as fast as this machine, you should have no problems.

> Please REPLY BY MAIL!  I will summarize if interesting info appears.

I thought the net might be interested in the quasi-official SGI answer.

> Thanks,
> 
> rayan
> 
> AI/NA/Theory, DCS, U of Toronto

My pleasure.

-- Jim Barton
Silicon Graphics Computer Systems    "UNIX: Live Free Or Die!"
j...@sgi.sgi.com, sgi!...@decwrl.dec.com, ...{decwrl,sun}!sgi!jmb

  "I used to be disgusted, now I'm just amused."
			- Elvis Costello, 'Red Shoes'
--

Path: utzoo!utgpu!jarvis.csri.toronto.edu!mailrus!tut.cis.ohio-state.edu!
ucbvax!adt.UUCP!madd
From: m...@adt.UUCP (jim frost)
Newsgroups: comp.sys.sgi
Subject: Re: Experiences with 4D/2xx as timesharing systems?
Message-ID: <8904111520.AA05578@adt.uucp>
Date: 11 Apr 89 15:20:09 GMT
Sender: dae...@ucbvax.BERKELEY.EDU
Organization: The Internet
Lines: 48

>In article <89Apr9.160219edt.38...@neat.ai.toronto.edu>, ra...@ai.toronto.edu 
(Rayan Zachariassen) writes:
>>We understand SGI is committed to SV.
>
>Sounds like religion - for SGI it's commercial reality, as it is for every 
>other successful computer vendor.

DEC?

Seriously, not every vendor who supported SysV was successful, nor
(more to the point) does every successful vendor support SysV, even
throwing out those companies who don't care about UNIX at all.  Most
of the very successful vendors support SysV but add a lot of the BSD
functionality -- job control and sockets are the biggest ones; almost
everything else just affects performance.

>We will also consider any major OSF/1 feature which adds value
>to the system.

I don't think you'll see anything in OSF/1, which is going to be
pretty vanilla IBM AIX; OSF/2 is supposed to have a lot of new
functionality but that's vaporware for awhile.  I'll be surprised to
see OSF/1 out before this time next year no matter what the official
word is.

>The SGI ExtentFileSystem is >faster< than the BSD FFS.

Could we get some info on your benchmark?  I'm particularly interested
in how each FS was tuned.  I tend to believe the results considering
the FS throughput our SGI's have, but tuning can be everything.  I'd
also like to know what you do to keep fragmentation down when the FS
fills up; I'm curious.

Our biggest complaint about SGI performance is that it degrades
substantially over time.  I'm fairly certain that this is a VM problem
since it happens with every large application I've run, including some
which have pretty clean usage and do *not* have this problem under 4.3
BSD.  The system returns to its former spunkiness after reboot.  I
might expect that it's related to 4Sight except that logout/login
doesn't correct the problem.

Speaking of 4Sight, it would be very useful to some people if SGI
would provide a method of accessing graphics without the window
manager.  4Sight eats up a lot of memory ("heavyweight" as you say) as
well as some graphics resources (particularly bitplanes) which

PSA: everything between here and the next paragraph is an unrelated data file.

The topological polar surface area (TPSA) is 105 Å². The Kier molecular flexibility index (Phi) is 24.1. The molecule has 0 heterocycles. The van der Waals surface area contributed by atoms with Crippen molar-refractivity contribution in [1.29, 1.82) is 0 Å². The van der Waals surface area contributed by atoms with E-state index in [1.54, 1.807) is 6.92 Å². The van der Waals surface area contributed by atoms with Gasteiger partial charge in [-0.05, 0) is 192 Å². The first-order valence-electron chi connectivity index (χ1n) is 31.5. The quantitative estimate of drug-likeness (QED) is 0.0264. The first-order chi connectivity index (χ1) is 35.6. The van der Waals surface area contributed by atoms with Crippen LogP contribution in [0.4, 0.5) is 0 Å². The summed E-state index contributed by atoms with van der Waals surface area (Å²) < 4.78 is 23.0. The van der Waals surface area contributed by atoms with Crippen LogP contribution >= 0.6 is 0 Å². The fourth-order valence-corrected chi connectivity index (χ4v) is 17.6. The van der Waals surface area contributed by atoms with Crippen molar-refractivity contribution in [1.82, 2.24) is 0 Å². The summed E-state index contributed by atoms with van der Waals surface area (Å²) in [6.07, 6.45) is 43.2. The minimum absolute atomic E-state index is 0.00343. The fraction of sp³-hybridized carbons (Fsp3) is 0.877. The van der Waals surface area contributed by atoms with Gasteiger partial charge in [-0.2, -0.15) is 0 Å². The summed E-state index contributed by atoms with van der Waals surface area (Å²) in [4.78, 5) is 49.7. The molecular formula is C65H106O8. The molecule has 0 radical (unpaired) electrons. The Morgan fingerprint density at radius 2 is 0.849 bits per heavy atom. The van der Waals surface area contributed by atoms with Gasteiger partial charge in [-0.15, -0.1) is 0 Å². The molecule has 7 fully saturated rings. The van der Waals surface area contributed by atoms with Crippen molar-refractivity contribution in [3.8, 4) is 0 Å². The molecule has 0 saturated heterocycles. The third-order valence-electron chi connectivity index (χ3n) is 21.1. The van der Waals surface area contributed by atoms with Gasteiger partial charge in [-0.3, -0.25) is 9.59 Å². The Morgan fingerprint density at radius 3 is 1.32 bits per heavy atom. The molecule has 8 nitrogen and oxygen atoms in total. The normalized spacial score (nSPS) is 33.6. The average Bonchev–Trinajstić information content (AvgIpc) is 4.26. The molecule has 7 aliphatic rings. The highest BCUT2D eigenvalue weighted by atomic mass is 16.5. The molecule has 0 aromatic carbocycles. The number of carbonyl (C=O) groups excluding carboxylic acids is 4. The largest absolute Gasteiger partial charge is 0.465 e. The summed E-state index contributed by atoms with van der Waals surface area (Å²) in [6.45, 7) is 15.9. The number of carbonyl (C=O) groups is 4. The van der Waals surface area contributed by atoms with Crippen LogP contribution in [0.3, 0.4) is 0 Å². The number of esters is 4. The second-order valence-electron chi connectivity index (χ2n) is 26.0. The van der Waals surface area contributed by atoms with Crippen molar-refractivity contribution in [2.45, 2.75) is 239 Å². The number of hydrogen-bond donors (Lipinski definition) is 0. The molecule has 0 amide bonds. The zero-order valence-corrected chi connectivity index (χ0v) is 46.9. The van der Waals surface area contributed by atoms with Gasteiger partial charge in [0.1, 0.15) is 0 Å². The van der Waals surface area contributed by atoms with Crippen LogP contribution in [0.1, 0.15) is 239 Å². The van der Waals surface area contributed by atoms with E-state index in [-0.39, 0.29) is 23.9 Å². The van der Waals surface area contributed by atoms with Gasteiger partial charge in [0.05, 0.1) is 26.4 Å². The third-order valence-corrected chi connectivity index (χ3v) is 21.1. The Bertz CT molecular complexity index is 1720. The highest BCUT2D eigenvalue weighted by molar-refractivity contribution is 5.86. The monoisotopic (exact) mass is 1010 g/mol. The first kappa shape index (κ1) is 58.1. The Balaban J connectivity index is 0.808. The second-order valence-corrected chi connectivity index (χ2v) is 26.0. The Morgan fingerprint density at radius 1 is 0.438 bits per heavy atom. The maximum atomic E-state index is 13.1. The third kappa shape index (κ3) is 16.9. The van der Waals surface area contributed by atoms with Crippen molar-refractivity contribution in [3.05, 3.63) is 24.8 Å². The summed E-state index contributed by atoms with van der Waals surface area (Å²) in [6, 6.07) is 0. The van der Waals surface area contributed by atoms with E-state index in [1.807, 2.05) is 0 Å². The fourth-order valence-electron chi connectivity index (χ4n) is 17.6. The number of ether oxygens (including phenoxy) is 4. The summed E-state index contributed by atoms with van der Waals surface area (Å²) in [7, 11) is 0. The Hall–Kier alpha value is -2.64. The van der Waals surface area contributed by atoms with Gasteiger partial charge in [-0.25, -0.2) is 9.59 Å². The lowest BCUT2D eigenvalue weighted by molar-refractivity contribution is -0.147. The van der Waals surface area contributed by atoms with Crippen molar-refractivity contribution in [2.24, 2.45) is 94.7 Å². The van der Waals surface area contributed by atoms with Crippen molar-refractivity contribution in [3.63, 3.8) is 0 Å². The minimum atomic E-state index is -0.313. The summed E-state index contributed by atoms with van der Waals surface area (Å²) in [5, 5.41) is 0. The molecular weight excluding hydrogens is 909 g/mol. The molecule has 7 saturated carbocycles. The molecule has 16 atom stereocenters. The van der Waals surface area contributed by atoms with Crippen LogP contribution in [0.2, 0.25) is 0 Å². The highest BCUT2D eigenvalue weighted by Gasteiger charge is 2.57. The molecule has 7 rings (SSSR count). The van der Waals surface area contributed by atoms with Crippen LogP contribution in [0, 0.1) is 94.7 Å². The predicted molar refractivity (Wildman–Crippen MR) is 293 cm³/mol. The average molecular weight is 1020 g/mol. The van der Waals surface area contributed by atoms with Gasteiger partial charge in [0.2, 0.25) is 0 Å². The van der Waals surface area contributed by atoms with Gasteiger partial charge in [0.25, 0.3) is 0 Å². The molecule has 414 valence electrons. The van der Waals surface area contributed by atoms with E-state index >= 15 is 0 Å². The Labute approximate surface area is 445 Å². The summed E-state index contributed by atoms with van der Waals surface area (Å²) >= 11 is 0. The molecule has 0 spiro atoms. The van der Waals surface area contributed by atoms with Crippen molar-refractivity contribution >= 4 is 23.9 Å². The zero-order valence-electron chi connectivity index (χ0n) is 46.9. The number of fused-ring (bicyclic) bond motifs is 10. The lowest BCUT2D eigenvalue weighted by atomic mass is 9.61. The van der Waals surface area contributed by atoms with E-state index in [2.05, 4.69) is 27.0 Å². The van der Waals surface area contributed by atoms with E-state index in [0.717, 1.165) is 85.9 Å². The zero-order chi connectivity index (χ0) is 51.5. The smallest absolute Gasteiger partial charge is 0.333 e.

applications could make use of.

jim frost
m...@bu-it.bu.edu

Path: utzoo!utgpu!jarvis.csri.toronto.edu!mailrus!tut.cis.ohio-state.edu!
ucbvax!pasteur!ames!sgi!...@patton.SGI.COM
From: j...@patton.SGI.COM (Jim Barton)
Newsgroups: comp.sys.sgi
Subject: Re: Experiences with 4D/2xx as timesharing systems?
Message-ID: <30513@sgi.SGI.COM>
Date: 12 Apr 89 15:14:12 GMT
References: <8904111520.AA05578@adt.uucp>
Sender: dae...@sgi.SGI.COM
Organization: Silicon Graphics, Inc., Mountain View, CA
Lines: 35

In article <8904111520.AA05...@adt.uucp>, m...@adt.UUCP (jim frost) writes:
> Could we get some info on your benchmark?  I'm particularly interested
> in how each FS was tuned.  I tend to believe the results considering
> the FS throughput our SGI's have, but tuning can be everything.  I'd
> also like to know what you do to keep fragmentation down when the FS
> fills up; I'm curious.

Send me some personal mail and I'll send you a copy of the benchmark I used.
The test was done on a clean filesystem on both, with no other activity
going on.  Both systems were "stock" as delivered from the manufacturer.

> Our biggest complaint about SGI performance is that it degrades
> substantially over time.  I'm fairly certain that this is a VM problem
> since it happens with every large application I've run, including some
> which have pretty clean usage and do *not* have this problem under 4.3
> BSD.  The system returns to its former spunkiness after reboot.  I
> might expect that it's related to 4Sight except that logout/login
> doesn't correct the problem.

I've never seen this; do you have any quantitative data?  What release are
you running?  Our big server (maddog) is a multi-user machine running builds,
etc., all the time.  We've never seen it slow down over time.  If this
really happens, I really want to fix it!

> jim frost
> m...@bu-it.bu.edu


-- Jim Barton
Silicon Graphics Computer Systems    "UNIX: Live Free Or Die!"
j...@sgi.sgi.com, sgi!...@decwrl.dec.com, ...{decwrl,sun}!sgi!jmb

  "I used to be disgusted, now I'm just amused."
			- Elvis Costello, 'Red Shoes'
--